When I gave birth to my second son it was a different experience. From the moment he was placed on my chest, I could literally feel the difference in weight. His older brother had weighed in at nine pounds and three ounces and so that size of baby felt familiar to me. Yet when this second boy of mine arrived and was placed on my chest, I was so aware of how light he seemed, so very little, my little puppy dog curled up into a six pound and eight ounce ball. He immediately reminded me of my childhood dog 'Sindy' (a high honour) whom I had held on my chest in much the same way when she too was very young, whom I instantly fell in love with and who changed my life forever. Much like this second son of mine.
I have often said of this boy, that he is my 'out of the box thinker', never one to follow the crowd or to want to please the crowd even but neither a rebel nor an 'outsider' either but definitely 'Marmite', you love him or hate him! That may sound harsh but I mean it in the best possible sense, it is hugely reflective of his temperament. Some might call his 'energetic', 'hyper', 'spirited', 'fidgety' and really all of those descriptions apply and whilst I realise they could and do apply to any child, I am speaking specifically about him.
I often find myself saying 'I don't worry about him, he's one of those people that will land on his feet, he'll be alright, his head is switched on, he's savvy and wonderful, creative and interesting, a great problem solver, practical and brilliant'. But I also know that as he's getting older there are some challenges to face, ones that I remember mentioning here when he was younger when we first began to suspect he, like his father, was dyslexic or as the jargon goes ' had some 'learning difficulty'. I have also known that there is often a loss of confidence that follows as children grow older and become more aware of differences. I hoped that it wouldn't happen but I definitely have seen it emerging over the last twelve months. It is subtle but mean, it can be both brushed under the carpet and almost forgotten or can whimper loudly before burying itself with hardly a trace of the sadness. My mother heart breaks with it and wants to roar loudly, especially to protect my boy from those who should know better, from those that don't see him and all the potential, from those that just see a boy colouring outside the lines.
Tonight on our walk home from the childminder, as he talked about his day he described some of his frustration and he we talked things through. I got on with making lunches for the next day, then cooked dinner and then whilst my husband cleared the kitchen and the eldest boy was in the shower, there was a window. This youngest boy was playing at the dinner table with his beloved lego, with characters he's been role playing with for days and I was suddenly hit by a wave of nostalgia thinking of the hours and hours I spent playing with various toys and characters with both of the boys over the years. Back in the days of full time mummying, when there was enough time and time had a different rhythm.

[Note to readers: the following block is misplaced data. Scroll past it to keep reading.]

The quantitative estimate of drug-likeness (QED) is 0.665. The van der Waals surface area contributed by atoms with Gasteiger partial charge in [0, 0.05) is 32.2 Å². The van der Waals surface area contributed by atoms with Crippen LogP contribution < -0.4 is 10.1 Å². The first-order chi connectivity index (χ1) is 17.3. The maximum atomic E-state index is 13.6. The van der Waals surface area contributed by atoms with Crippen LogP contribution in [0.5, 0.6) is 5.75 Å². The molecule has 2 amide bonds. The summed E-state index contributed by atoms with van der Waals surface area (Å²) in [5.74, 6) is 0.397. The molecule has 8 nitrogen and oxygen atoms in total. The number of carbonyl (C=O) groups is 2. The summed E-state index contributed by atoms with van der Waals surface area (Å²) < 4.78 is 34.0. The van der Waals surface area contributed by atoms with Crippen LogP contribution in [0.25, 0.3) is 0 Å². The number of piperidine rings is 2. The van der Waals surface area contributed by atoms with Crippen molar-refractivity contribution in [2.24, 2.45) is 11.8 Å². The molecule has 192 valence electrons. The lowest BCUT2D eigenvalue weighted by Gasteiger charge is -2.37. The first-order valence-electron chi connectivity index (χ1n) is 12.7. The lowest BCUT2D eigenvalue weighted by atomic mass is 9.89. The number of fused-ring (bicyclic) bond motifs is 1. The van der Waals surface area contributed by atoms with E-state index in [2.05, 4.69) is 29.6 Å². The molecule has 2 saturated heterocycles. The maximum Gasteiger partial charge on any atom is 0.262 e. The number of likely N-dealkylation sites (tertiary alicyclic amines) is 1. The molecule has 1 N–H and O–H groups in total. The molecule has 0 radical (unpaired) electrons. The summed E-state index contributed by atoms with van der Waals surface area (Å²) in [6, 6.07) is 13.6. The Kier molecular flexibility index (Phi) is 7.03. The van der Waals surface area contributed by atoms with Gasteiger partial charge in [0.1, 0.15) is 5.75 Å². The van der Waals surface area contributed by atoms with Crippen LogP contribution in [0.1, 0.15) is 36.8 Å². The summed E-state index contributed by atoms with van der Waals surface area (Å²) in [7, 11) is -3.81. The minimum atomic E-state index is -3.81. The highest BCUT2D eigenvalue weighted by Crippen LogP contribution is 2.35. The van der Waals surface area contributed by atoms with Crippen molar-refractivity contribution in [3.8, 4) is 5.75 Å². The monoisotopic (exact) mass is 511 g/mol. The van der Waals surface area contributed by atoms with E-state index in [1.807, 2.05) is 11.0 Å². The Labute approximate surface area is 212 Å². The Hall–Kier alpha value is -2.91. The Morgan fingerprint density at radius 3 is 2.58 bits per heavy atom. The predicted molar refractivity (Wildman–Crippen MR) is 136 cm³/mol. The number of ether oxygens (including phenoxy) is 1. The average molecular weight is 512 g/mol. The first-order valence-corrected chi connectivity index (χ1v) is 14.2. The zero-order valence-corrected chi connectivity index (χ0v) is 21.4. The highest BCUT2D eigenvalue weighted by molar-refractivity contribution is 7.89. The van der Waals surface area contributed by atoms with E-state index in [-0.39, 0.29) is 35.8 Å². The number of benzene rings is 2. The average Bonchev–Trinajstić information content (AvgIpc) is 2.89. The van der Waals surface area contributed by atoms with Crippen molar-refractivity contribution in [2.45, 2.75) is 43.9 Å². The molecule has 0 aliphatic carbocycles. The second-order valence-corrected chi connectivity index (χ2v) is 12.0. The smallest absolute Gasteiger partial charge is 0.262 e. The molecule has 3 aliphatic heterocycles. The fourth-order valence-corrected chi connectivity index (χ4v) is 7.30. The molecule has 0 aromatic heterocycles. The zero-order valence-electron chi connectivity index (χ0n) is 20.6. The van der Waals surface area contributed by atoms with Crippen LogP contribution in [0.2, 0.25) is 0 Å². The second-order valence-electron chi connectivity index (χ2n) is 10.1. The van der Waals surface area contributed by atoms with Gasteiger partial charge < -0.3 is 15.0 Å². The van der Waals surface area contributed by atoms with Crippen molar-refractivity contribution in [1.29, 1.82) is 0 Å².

So we played, not for a long time but for long enough for me to hear his deep belly laughs. Long enough for me to stroke his face and cup his chin with one hand and tell him how precious he is, long enough for me to get competitive and start to use language like 'I will destroy you with my laser carving weapon ha ha ha ha!!!'. Long enough to leave behind the debris of the day and to see him, in his full scribbly lined garb and it was great. Parenting is hard and wonderful and exhilarating and exhausting and all kinds of crazy brilliance and heartbreak, it's tough to get it right and to sustain getting it right and many days, I fail, miserably. However, tonight, it's one point to mama, for remembering to take photos to capture a moment, even when the broken ironing board is still up and there's washing on the radiator and mess in said pictures, for remembering that play is so important and can heal cuts that sometimes words fail to heal, and for remembering that a little distraction and a little love go a long, long way. I won't worry about this second son of mine, he'll be just fine, he'll colour and brighten up this world and I hope he never, ever, learns to colour inside the lines.
|This post has been written with his permission ... kind of, although I may had said more that I intended to.|